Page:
According to clinicaltrials.gov, there are currently almost
clinical studies for heart disease, more than 10,000
studies for diabetes, almost 6,000
studies for breast cancer, and more than 4,000
studies for leukemia. For decades, we have been raising money
for research for some of the world's most common diseases. And it
worked (although there is still work to be done). Many people are
living longer because of what we have learned from clinical studies
of these diseases.
But there is another side to this story. Clinicaltrials.gov
316 clinical studies for osteosarcoma and only 19 studies for
Lennox-Gastaut Syndrome (LSG), a rare and severe form of
According to the National
Organization for Rare Disorders (NORD), there are approximately
7,000 rare diseases. For a disease to be considered rare, it must
affect fewer than 20,000 people. NORD estimates that these 7,000
rare diseases affect nearly 30,000 million Americans. People with
rare diseases often find themselves struggling to find treatment
options because there are often few--if any--approved treatments.
Because these diseases affect fewer people, they often also suffer
from a lack of clinical research.
It is often difficult to justify spending critical and often
limited research dollars on a study of an incredibly rare disease
because the impact may be relatively small. But define impact to a
parent of a child with osteosarcoma. Although
osteosarcoma is the most common bone cancer in children, as far as
cancers go, it is rare, affecting just 400 children younger than
age 20 each year.
If you want to talk about impact, let's talk about Zach Sobiech, who
passed away earlier this year after a four-year battle with
osteosarcoma. Zach wrote a song called "Clouds" as a way
to deal with dying, and in doing so, he moved so many of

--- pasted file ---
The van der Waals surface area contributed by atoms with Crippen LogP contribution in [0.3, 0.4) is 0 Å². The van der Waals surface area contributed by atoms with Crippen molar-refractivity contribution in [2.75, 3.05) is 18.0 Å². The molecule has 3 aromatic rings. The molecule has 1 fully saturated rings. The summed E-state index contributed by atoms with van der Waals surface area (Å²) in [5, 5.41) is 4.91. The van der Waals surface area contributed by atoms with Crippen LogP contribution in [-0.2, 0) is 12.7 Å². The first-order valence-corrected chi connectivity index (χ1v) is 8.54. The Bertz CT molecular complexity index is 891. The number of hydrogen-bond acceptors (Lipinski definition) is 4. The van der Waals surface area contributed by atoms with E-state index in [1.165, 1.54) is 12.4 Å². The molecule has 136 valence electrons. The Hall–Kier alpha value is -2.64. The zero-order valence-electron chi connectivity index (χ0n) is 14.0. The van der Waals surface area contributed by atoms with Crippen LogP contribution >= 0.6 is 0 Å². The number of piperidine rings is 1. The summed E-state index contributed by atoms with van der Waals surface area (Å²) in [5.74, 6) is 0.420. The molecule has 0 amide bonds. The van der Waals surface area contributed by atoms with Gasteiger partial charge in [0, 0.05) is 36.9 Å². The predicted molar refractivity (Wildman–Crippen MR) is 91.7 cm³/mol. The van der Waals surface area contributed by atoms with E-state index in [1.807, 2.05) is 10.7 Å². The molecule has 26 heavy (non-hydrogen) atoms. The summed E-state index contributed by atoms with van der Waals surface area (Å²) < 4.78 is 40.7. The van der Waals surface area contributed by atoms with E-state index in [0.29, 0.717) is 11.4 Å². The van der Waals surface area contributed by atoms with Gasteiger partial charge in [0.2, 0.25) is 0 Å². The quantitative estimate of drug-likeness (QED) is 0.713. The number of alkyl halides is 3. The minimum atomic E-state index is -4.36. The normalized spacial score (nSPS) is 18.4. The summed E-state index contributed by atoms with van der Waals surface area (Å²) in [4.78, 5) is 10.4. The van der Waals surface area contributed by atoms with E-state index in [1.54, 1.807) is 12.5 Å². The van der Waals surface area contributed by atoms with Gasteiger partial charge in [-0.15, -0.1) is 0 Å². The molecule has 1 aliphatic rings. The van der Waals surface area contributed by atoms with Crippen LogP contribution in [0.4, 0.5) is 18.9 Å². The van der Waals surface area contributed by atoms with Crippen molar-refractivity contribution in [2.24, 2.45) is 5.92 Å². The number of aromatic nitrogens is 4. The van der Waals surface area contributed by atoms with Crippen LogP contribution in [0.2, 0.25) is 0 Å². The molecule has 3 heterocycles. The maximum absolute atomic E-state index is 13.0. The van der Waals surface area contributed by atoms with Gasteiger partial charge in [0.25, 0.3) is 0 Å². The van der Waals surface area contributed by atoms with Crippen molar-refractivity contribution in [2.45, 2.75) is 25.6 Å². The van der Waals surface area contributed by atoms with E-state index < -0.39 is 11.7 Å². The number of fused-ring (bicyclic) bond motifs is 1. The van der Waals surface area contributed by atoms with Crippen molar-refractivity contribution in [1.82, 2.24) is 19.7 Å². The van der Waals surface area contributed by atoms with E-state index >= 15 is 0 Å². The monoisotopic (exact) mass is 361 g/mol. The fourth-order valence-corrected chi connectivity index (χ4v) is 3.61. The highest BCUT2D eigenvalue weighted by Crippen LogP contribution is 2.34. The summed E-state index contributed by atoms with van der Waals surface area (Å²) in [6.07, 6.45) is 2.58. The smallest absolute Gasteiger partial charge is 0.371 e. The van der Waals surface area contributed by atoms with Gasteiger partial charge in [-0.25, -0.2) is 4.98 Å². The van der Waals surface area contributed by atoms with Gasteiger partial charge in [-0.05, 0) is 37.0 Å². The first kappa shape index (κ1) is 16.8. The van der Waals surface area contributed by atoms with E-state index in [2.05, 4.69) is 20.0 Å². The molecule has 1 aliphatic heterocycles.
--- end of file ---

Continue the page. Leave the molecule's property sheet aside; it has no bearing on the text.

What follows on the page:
us--not just to tears but to action. The Zach Sobiech
Osteosarcoma Fund at Children's Cancer Research Fund is
bringing together a team of scientists to conduct a multi-phase
clinical trial for osteosarcoma. All donations made to Zach's fund
go directly to research.
On a more personal note,
my great nephew, Justin, has LGS. At nearly 4 years old, Justin
cannot communicate or follow simple commands. We don't know when
he's feeling hurt, hungry, or sick. He can have as many as 30
seizures a day, and that's after taking up to eight medications to
"control" the seizures. The seizures impact his ability to learn,
and he suffers from significant intellectual delays. So many of the
treatments and tests Justin has undergone are considered
experimental, and there is simply not enough research done in LGS
to know how to stop the seizures.
As frustrating as the lack of research is for families
struggling with rare diseases, there have been some promising
developments. The National
Pediatric Research Network Act was signed into law in November.
According to U.S. Sen. Sherrod Brown (D-OH), the National
Institutes of Health (NIH) dedicates only about 5 percent of its
annual extramural research budget to pediatric research. The Act
will provide for the establishment of a National Pediatric Research
Network, which will allow children's hospitals around the country
to share data and conduct research into new treatments and possible
cures for rare diseases.
NIH already has an
Undiagnosed Diseases Program, which focuses on advancing
medical knowledge about rare and common diseases. To learn more
about this fascinating and elite program, check out this
60 minutes special from 2012.
So many people need our help, and clinical research can--and
has--made a significant impact on the lives of so many. We must
continue to be voices for kids like Zach and Justin with the hopes
that every dollar raised toward research is one tiny step closer to
finding answers and cures.
As health communicators, it's easy to talk about the well-known
diseases that garner money and celebrity endorsements. But we must
remain diligent in our work for all diseases and conditions-no
matter how small the population. Because someone's life depends on